Fall/Winter 2020 /The New (Ab)Normal/

Mail-in Voting, Yes; Online Voting, No

The New (Ab)Normal in Elections

Mail-in Voting

Election Day—at least as we knew it—is a thing of the past. The pandemic expanded and accelerated a U.S. shift toward vote-by-mail and early voting that turned Election Day into voting season instead.

And the tradition of Election Night as a television production that inevitably reaches its exciting conclusion with concession and victory speeches before people go to bed on the West Coast? Also kaput. Bush v. Gore took care of that in 2000 when the U.S. Supreme Court finally decided the election less than two weeks before Christmas. But delayed results may become increasingly common, particularly in down-ballot races, as voting by mail and slower validation and counting of ballots become more entrenched in American democracy.

“I do think that as a country, we might have to get used to the idea that we don’t know who wins the election on Election Day,” says Debra Cleaver ’99, the founder and CEO of VoteAmerica, the latest in the series of nonprofit voter registration and turnout organizations she has started, Vote.org among them.

Still, in a world where seemingly everything has gone online due to the pandemic, do not expect voting to follow.

“No to online voting. That would be a wonderful way for us to get 160 percent voter turnout,” Cleaver says.

“The Internet is horribly insecure. I imagine someone will point out that we bank online. Bank accounts are FDIC insured,” Cleaver says. “I think we are very far from online voting, whereas voting by mail, it’s so insanely secure. The most secure vote is a vote on a piece of paper. When we vote by mail, there is an actual piece of paper.”

Ever strategic, Cleaver considers the vulnerabilities by gaming it out. “It would be very hard for me personally to rig an election held by mail, whereas I mean, my tech team could absolutely hack the … out of an election held online. So yeah, let’s not vote online. All the votes will come from Russia. It’s a fair question. But I hope the answer to that is never.”

Cleaver has been engaged in the vote-by-mail movement since 2008, when she founded Long Distance Voter, a nonprofit dedicated to increasing turnout by making it easier to vote by mail.

Underlying all her efforts is the historically low voter registration and turnout in the U.S.—though Donald Trump became an extremely unlikely ally, driving the massive turnout in the November election. Before 2020, the percentage of the voting-eligible population to cast a ballot in a presidential election hadn’t reached 65% since 1908.

“Americans don’t need to be convinced to vote. They need to be able to vote,” Cleaver says. “It is objectively harder to cast a ballot in the United States than in any other nation with democratically elected leadership. Once you start there, it’s just a matter of identifying what’s keeping them from voting.”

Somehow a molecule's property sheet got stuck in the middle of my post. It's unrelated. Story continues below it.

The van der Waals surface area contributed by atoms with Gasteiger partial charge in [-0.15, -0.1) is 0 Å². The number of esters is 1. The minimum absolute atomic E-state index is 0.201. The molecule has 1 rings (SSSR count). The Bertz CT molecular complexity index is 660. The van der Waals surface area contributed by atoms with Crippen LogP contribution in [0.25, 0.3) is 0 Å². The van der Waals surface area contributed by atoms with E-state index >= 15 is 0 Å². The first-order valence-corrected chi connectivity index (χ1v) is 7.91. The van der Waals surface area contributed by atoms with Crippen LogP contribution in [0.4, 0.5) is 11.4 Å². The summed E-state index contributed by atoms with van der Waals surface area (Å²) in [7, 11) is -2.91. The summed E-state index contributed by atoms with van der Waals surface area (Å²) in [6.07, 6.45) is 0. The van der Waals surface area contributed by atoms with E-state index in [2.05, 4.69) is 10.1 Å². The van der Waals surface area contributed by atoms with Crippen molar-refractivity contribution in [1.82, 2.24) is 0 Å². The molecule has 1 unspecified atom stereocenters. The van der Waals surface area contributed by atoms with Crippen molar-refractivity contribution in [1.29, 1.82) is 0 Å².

VoteAmerica and other voter sites offer tools to help people register to vote, check their status, sign up for vote-by-mail or find their polling place. In VoteAmerica’s quest to remove roadblocks, it came up with another.

“Sixty-seven percent of Americans don’t have printers,” Cleaver says. “So if you need to print a mail-in form, you can’t. At the end of our workflows, for people with these printed mail-in forms, there’s now a line that says, ‘Click here if you need us to print and mail this form to you.’ And we do that.”

Voting by mail has other benefits, including cost savings.

“It’s actually expensive to have polling places. You have to pay for poll workers. You have to do all that training with them. You have to map citizens to polling stations—it’s just a tedious administrative process,” she says.

Despite fears related to the decisions that slowed the U.S. Postal Service, as well as worries about tampering, widespread voting by mail is likely here to stay.

“The first year that a state votes by mail, people are a little thrown off by the process. Change is hard for people. But then it becomes overwhelmingly preferred by citizens,” Cleaver says.

“Some lower-propensity people will say that they didn’t vote because they didn’t feel like they knew enough. But when we move to vote-by-mail, people have more time to research what’s on their ballot. And so not only does it increase turnout, it increases the percentage of people who vote the entire ballot, not just top of ticket, because people have time to research all the weird things on your ballot, like judges and ballot measures.

“People prefer vote-by-mail by an overwhelming margin once they have it. I think we’ll see more and more states move to vote-by-mail, which is great because it will increase participation.”